Q: Senator Florez, how will SB250, The Pet Responsibility Act, aid in reducing the number of pets currently being euthanized in shelters?
As more pets are spayed and neutered, the costs and burden of sheltering animals will go down because the unwanted pet population will ultimately decline. For instance, the County of Santa Cruz experienced a 50% decrease in its overall stray animal intake following the passage of their spay/neuter ordinance.
Q: Why do you believe SB250 is necessary in California ?
California taxpayers are bearing the burden of unaltered animals. In a ten year period nearly $2.75 billion was spent to shelter animals - and over half of those animals are tragically put to death because they cannot find homes.
According to figures reported to us (by ) we have already euthanized over 130,000 unwanted pets at a cost of approximately $66 million dollars this year alone. It’s unconscionable that we are spending this kind of money when we need to build more schools, roads, and help people find work.
Q: How does SB250 differ from AB1634, The California Health Pets Act, which sought mandatory spay/neuter in California ?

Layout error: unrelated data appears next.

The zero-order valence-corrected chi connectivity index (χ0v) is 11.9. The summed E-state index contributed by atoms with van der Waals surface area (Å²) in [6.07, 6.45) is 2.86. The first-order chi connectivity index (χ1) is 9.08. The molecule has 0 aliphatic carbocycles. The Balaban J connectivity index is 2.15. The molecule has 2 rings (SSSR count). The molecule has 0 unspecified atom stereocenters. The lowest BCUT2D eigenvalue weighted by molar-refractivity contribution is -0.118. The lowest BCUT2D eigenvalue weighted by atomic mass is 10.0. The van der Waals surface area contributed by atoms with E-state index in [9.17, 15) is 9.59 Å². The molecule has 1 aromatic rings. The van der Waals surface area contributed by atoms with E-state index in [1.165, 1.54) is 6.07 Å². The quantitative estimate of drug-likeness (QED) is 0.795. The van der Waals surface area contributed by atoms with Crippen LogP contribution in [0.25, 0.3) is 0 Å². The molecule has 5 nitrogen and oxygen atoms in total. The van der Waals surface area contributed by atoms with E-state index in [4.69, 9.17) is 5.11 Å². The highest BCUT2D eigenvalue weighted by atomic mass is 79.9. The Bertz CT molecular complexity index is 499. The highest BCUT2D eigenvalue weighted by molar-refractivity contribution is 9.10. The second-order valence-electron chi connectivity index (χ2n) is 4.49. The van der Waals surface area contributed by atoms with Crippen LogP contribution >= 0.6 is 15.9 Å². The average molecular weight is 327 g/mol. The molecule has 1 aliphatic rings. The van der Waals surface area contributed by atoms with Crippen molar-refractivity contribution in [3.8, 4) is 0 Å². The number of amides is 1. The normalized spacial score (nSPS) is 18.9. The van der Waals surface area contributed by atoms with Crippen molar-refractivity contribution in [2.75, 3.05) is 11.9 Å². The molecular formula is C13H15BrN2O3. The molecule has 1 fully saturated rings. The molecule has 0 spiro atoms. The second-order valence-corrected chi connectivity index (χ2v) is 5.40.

Our approach under SB250 is far different than last year’s bill in two key ways:
1) We are not proposing mandatory spay/neuter – rather, the bill affords responsible owners a choice between spaying/neutering their dog or purchasing an unaltered license (from their local jurisdiction) if they intend to keep their dog intact; and
2) our bill does not penalize owners for having an unaltered dog in and of itself and will not lead to additional door-to-door enforcement – because owners cannot be cited unless they are also in violation of some other local ordinance.
Q: How do you respond to people who believe the pet overpopulation problem is a matter of personal responsibility and not a legislative issue?
Unfortunately, the status quo has lead to a hefty price tag – approximately $250 million per year to house and euthanize unwanted pets – therefore, we are taking a modest approach to tackle this problem. I agree that most people are responsible, however, a majority of responsible pet owners are picking up the tab for a minority of irresponsible owners and backyard breeders who permit their unwanted dogs to roam the streets and fill up our shelters.
Q: Any additional thoughts for people who may still be on the fence about whether or not to support SB250?
Folks suggest that this bill penalizes responsible owners, yet if people are truly responsible - by either spaying/neutering their dog or purchasing an unaltered license –they will have nothing to worry about whatsoever.
In sum, this bill is a step in the right direction, if we can make a minor dent in the overall unwanted pet population and reduce the amount of money we are spending each year to house and euthanize those animals then SB250 will be a success.
I'd like to thank Senator Florez for his time and responses. For more information, or to read the bill in its entirety go to Yes on SB250.